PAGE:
Saturday, February 27, 2016

Atrox Animi

As in every Danian military building, pictures of President Scrub Thicket, Vice President Bonnie Peters, and the five regional CEOs adorned the wall opposite the main entrance. Commander Randle Dante, Sr. sat in the waiting room of Sanctuary City Medical Center. He wore his civilian clothes—a pressed grey polo tucked into starched black slacks with a thin black leather belt and polished steel-toed boots—as stiffly as he sat in the sea foam green chair. Draped in the seat next to him was a black trench coat, also in the seat was a grey canvas messenger bag topped with a plain black cap. He read through a stack of papers brought from Camp Polkner. Just because he’d been ordered for evaluation did not mean his work was done. The papers contained reports from every soldier involved in the incarceration and search efforts regarding escapee Kent Wheelock, AKA Prisoner 318.
     A wide-eyed young man, with a high-and-tight so high it was nearly a Mohawk, sat a few seats away drumming his fingers on the arms of his chair and alternating the bounce in both his legs. He watched a mute TV perched in the corner of the waiting room above a motivational picture of an enormous oak tree being struck by lightning, its caption read: POWER – With great power comes great responsibility.
     “What are you in for?” the young man asked. He leaned toward Dante using the arm of his chair as a brace.
     “Evaluation,” Dante answered. “You?”
     “Probably gonna be discharged,” Mohawk man held up his right arm where the distinct shape of an iron was emblazoned in his flesh, “see this?” He stared at it thoughtfully, “told my Master Sergeant if he didn’t back off I’d show him just what I’m capable of, you get me?”
     Commander Dante nodded.
     “I told that old fucker ain’t nobody crazier than me. Give me a gun and show me where the bad guys are. But, dammit get off my case about how my socks are folded.”
     The commander smiled and nodded again.
     “He came at me. You don’t come at trained killing machines. You just don’t do it. He’s the MaSer. He knows better. I was ironing my shirt. Anyway, he started in about my bunk and those fucking socks. Fourth time this week. I’m so sick of his nagging. I just looked at him and held the iron there. He couldn’t maintain the stare ‘cause the whole damn barracks started stinking. I thought it might smell like bar-b-q. It didn’t. Did you know that? Burnt skin don’t smell like bar-b-q. I think it’s the hair.” Mohawk man looked at Dante, “say that’s rude of me. I’m Willy Jessup.” He stuck out his right hand.
     “Nice to meet you, Willy,” Dante took the proffered hand. “Looks like it’s healing up well.”
     “Aloe. A whole lot of aloe,” Willy Jessup chuckled. “Anyway, first they send you in for evaluation. Then, after you take that stupid test, they’ll call you back to discuss your answers. I don’t know if the test numbers are the same for everyone. But, seriously mister, be careful how you answer. They got five of them questions that all relate back to killing. As I said, I’m a trained killing machine, so I answered yes on them. Only questions I answered yes to and those are the ones they wanted to go over and over. Be careful if you’re trying to stay in. That test is a set up.”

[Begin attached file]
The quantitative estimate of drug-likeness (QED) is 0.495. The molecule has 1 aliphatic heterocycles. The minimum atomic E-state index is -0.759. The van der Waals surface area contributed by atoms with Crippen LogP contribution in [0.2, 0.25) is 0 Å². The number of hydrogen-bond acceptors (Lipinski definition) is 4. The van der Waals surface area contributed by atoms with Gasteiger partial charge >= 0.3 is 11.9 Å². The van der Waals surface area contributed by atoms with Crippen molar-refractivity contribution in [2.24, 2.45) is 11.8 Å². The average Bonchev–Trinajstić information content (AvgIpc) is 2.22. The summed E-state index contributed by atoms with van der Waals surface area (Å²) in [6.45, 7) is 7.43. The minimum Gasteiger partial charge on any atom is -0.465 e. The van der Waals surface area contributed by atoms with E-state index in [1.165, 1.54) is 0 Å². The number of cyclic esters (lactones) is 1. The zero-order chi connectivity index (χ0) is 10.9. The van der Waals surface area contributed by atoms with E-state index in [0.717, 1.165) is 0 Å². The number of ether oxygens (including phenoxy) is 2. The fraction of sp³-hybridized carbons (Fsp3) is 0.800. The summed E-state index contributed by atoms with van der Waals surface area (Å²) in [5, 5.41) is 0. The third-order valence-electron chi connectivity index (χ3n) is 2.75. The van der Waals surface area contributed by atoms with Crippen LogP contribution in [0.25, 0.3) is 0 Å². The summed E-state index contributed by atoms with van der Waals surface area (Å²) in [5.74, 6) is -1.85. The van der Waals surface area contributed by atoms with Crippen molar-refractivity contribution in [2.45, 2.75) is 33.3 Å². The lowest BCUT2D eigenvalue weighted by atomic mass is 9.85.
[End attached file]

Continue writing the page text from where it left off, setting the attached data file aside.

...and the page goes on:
“Thanks for the heads up, Willy,” Dante smiled.
     “No problem. Listen, mister, I don’t mean to pry, but you don’t seem crazy.”
     “I don’t feel crazy, either,” Dante nodded to the picture under the TV, “you see that? I’m the lightning.”
     “Better to be the lightning than cracked like that tree,” Willy snorted, then whispered, “my appointment was supposed to be this morning. I’ve been waiting for hours. I figure they either gotta see me or let me get chow. I’ve been thinking about shouting at that sad little puppy behind the counter. Soon as I do, they’ll probably try to throw the jacket on me. Fuck that.”
     “Don’t shout. Let me see what I can do. They’re two hours late calling my name, too.” Commander Dante put his papers back into the messenger bag and slung the bag over his shoulder. He crossed the room in four strides. The attendant was half asleep staring at a list of names. It took her a minute to realize that the shadow cast over the list was an actual person.
     “My name is Dante. What time was my appointment?”
     A thin manicured finger ran down the list, “uh. Oh. Sorry, sir! Your appointment was for 1000.”
     “That’s what I thought. And, what time is it now, soldier?”
     “1200, sir.”
     “Out of curiosity, what time was Willy Jessup’s appointment?”
     “I can’t talk to you about other patients.”
     “I’m not a patient. But, I’m growing impatient. The young man says he was supposed to be seen this morning. I’m assuming his appointment was before mine based on the fact that he was here when I arrived. Now, where I come from, when we set appointments, we keep them. Which is why I came for the allotted time. Apparently, Willy over there also keeps his appointments. So, why are we both sitting here, twiddling our thumbs waiting for someone who can’t seem to keep their appointments?”